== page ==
A Vatican official has beatified a Polish-born priest deported to Soviet-ruled Central Asia who volunteered to stay on and minister to Catholics.
Cardinal Angelo Amato, prefect of the Vatican’s Congregation for
Saints’ Causes, said Father Wladyslaw Bukowinski, who died in 1974,
prayed to overcome “fear, hunger and violence, continuing his service at
risk of being arrested and sent back to the gulag.”
“His trials before Soviet courts and his time in labor camps gave him
a pulpit for witness and evangelization, from which he taught love of
God and neighbor, showing how faith could bring down walls,” Amato said
during the Sept. 11 beatification Mass at Our Lady of Fatima Cathedral.
He said the priest had been a “courageous missionary of Christ in
distant lands of Eastern Europe” and found “safety through faith in God
and divine providence” at a time of religious persecution and “physical
and moral suffering.”
Born in 1904 at Berdychiv, now in Ukraine, Bukowinski studied law and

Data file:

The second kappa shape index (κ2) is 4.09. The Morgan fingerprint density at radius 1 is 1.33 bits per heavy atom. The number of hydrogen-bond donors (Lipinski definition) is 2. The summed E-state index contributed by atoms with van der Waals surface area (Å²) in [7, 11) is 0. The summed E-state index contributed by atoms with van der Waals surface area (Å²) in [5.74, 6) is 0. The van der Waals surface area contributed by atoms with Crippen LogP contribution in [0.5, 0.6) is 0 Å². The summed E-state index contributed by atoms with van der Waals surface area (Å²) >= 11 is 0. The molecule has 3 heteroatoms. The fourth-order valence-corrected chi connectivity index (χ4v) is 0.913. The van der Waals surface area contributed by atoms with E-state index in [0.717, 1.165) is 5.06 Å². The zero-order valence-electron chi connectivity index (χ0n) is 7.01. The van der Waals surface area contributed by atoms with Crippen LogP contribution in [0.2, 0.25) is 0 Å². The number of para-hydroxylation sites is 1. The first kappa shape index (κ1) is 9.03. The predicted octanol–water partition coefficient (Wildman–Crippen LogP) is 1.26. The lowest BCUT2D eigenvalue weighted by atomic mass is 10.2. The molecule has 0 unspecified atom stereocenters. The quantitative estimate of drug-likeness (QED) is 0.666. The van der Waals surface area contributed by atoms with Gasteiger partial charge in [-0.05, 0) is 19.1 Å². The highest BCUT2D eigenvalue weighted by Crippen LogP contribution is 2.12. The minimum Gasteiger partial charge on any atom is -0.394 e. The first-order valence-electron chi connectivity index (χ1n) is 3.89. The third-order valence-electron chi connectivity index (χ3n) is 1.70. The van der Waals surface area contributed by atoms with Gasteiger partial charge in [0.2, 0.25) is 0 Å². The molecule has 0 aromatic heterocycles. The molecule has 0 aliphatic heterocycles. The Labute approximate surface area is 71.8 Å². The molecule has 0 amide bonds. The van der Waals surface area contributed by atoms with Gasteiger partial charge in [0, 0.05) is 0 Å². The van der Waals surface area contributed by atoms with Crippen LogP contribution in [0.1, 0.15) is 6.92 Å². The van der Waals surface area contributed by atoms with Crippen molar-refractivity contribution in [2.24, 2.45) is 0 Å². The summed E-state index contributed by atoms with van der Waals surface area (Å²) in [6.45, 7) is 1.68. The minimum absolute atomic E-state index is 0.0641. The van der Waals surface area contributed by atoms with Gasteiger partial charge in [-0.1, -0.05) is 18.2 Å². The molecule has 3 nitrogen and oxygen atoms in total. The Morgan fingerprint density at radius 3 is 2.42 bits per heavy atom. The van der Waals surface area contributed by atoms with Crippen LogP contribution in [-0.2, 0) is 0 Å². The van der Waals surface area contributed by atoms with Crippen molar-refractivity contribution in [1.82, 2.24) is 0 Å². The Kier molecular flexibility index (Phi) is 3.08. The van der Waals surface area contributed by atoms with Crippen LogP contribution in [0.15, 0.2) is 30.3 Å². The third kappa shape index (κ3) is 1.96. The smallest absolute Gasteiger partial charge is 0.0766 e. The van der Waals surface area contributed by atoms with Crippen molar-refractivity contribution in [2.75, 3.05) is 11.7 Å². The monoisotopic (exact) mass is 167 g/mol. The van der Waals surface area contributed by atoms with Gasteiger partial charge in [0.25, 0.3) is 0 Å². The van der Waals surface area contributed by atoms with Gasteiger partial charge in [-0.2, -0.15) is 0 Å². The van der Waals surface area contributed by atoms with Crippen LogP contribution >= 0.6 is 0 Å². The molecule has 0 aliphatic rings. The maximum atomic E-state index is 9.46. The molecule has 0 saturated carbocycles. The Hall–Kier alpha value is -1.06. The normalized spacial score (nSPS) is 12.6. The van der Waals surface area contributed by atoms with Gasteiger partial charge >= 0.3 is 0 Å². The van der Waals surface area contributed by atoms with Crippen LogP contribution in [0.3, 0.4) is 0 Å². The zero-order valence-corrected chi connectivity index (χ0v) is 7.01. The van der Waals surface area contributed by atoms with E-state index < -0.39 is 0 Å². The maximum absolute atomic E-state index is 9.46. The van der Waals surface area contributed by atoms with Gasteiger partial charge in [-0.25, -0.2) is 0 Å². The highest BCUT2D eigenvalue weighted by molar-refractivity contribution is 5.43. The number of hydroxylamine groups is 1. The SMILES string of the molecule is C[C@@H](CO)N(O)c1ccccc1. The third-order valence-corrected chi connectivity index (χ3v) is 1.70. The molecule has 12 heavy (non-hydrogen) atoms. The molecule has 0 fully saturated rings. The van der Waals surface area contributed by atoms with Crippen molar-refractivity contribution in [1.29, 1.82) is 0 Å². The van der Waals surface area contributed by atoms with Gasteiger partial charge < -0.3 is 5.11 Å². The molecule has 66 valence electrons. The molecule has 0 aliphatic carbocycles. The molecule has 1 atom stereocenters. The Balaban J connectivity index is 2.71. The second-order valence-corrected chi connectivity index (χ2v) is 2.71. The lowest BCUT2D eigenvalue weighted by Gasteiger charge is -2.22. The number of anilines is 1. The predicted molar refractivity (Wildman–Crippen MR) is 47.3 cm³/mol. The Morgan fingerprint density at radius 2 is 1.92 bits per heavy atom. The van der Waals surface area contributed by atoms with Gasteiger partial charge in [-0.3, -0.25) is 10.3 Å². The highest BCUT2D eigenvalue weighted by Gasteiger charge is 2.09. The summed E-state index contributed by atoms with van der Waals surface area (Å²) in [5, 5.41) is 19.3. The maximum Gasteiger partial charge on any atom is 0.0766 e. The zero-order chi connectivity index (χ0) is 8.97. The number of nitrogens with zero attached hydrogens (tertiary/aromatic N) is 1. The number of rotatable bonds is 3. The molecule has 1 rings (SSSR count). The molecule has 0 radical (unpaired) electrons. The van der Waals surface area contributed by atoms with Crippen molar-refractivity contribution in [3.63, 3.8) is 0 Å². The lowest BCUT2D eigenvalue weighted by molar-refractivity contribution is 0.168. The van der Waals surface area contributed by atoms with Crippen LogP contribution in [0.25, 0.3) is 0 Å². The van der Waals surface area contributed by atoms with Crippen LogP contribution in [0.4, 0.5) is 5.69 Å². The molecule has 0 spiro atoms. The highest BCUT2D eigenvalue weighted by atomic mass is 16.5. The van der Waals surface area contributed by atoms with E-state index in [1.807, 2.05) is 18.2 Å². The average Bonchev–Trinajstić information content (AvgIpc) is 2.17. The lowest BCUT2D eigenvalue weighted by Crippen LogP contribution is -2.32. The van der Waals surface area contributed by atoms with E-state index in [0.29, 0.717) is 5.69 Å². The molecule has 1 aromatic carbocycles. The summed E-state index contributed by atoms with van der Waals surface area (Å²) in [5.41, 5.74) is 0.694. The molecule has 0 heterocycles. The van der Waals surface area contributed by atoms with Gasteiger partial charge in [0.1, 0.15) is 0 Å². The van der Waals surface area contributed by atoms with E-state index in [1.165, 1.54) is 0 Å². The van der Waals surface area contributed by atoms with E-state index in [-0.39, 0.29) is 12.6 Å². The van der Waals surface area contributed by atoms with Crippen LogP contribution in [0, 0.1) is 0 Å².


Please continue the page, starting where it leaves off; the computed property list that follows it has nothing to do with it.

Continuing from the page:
theology in Krakow, Poland, where he was ordained in 1931. He was
arrested by the Soviet secret police as a “Vatican agent” in 1940.
After a decade ministering to prisoners and forced laborers in
Ukraine, Russia and Kazakhstan, he voluntarily sought Soviet citizenship
in 1954 to continue his work and became the first Catholic priest for
two decades to visit German-speaking Catholics in neighboring
Rearrested in 1958 for running “illegal Catholic assemblies,” he
spent three years in Siberia before returning to Karaganda, where he
continued ministering until his death.
The beatification Mass, concelebrated by bishops from Russia and
Poland, was attended by Father Mariusz Kowalski, whose unexplained cure
from a brain hemorrhage at Karaganda in 2008 was attributed to the
intercession of Bukowinski.
Amato said the priest had always been convinced “Russia would return
to Christ” and had viewed his own arrest and deportation as providential
events enabling him to reach “places of suffering.”
In a Sept. 11 Angelus message in Rome, Pope Francis said Bukowinski
“always showed great love for the weakest and neediest,” despite being
“persecuted for his faith.”